3. Keep yeast away from the salt. I find if the salt and sugar are added to the liquid ingredients and the flour poured in on top of this, keeping the yeast and the salt separate isn’t an issue.

    My secret ingredient at this point is I add mash up half of an over-ripe banana and drop it in on top of the flour. This extra touch results in a deliciously moist loaf of bread and the amount of banana is so little that it doesn’t affect the taste of the bread. So don’t throw out those old bananas if you’re about to make some bread! And if your machine has an “add fruit setting” ignore it for this step. Drape the banana in on top of the flour around the pile of yeast and press “START.” You’re good to go!

Want to make this recipe but a wheat bread instead? Replace 1/4 cup of bread flour with whole wheat flour and you’re good to go.

I DID make this loaf of bread. Not bad, eh?

So I seem set, right? I have bread flour. I have sugar, salt, and oil. I have yeast. I have a bread machine. But I can see a time in the not too distant future where I might not be able to get yeast, so I wanted to look at some other alternatives, including making bread without a machine.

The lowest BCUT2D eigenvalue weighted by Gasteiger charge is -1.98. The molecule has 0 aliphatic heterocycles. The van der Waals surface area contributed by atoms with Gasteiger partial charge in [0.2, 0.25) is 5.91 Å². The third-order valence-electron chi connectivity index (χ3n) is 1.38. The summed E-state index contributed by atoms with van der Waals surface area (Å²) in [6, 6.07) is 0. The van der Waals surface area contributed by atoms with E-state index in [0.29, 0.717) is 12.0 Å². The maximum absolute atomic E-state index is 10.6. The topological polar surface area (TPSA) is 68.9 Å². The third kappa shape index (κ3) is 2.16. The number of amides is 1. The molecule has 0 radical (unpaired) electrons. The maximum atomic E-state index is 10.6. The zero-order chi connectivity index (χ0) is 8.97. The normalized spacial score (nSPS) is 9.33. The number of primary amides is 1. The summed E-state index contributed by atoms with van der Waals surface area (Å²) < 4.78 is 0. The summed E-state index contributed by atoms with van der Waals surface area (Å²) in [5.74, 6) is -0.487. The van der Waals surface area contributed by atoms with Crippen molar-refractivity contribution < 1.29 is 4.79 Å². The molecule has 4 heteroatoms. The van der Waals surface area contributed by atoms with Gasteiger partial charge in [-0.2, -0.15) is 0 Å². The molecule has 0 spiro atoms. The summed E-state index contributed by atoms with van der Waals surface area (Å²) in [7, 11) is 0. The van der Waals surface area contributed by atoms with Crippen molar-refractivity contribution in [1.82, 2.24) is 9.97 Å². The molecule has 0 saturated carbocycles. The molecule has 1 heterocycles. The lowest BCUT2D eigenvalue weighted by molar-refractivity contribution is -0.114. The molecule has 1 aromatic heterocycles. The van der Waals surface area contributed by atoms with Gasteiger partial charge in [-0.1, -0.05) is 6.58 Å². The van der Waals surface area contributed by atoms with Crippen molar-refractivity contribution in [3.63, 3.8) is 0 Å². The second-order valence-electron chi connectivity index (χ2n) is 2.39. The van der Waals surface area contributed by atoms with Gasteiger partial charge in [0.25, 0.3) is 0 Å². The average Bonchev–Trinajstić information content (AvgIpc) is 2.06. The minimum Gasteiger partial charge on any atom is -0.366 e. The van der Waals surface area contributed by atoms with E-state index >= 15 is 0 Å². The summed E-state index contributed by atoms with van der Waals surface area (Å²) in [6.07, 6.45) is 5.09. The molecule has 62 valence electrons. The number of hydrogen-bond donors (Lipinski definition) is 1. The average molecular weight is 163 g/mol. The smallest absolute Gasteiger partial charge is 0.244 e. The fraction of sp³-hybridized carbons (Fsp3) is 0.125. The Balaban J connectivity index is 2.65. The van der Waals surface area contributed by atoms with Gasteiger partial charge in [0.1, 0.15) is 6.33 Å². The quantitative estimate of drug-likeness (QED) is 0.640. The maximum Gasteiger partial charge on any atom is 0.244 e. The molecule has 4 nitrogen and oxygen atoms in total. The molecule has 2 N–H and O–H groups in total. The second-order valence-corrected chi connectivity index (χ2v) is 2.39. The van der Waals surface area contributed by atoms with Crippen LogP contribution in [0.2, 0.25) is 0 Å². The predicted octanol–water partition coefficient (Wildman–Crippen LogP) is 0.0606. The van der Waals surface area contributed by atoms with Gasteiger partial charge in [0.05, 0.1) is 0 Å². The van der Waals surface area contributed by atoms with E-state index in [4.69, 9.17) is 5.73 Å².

The first problem was what to do if I didn’t have yeast? Well, author J. G. MacLeod shared this no-yeast recipe for dinner rolls with me on Twitter:

See that listing of “baking powder” there? If you’re like me, you have an ancient can of that sitting on your shelf that you haven’t used in a thousand years. Fortunately, I bought some recently, so I didn’t have to worry about poisoning my family. Also, apparently, you can make substitutes for it if you have baking soda and cream of tartar–which I do because of a sour cream cookie recipe I always want to make at Christmas and almost never do. Anyway, delving into the differences between baking soda and baking powder brought me to Irish Soda bread, which doesn’t require yeast, but DOES require buttermilk. Sadly, I’ll have to wait to attempt this. I’m not planning to go to the store for several weeks. The funny thing is I came very close to buying buttermilk on my last shopping run but decided against it as I could only think of one thing that might use it: my grandmother’s fried cornbread recipe. I should have gone with my instincts. The soda bread recipe I intend to try is from the AllRecipes website called Amazingly Easy Irish Soda Bread. You can see why that title appealed to me, right? This calls for baking soda AND baking powder. Why, I have no idea. But I’ll report back once I try it.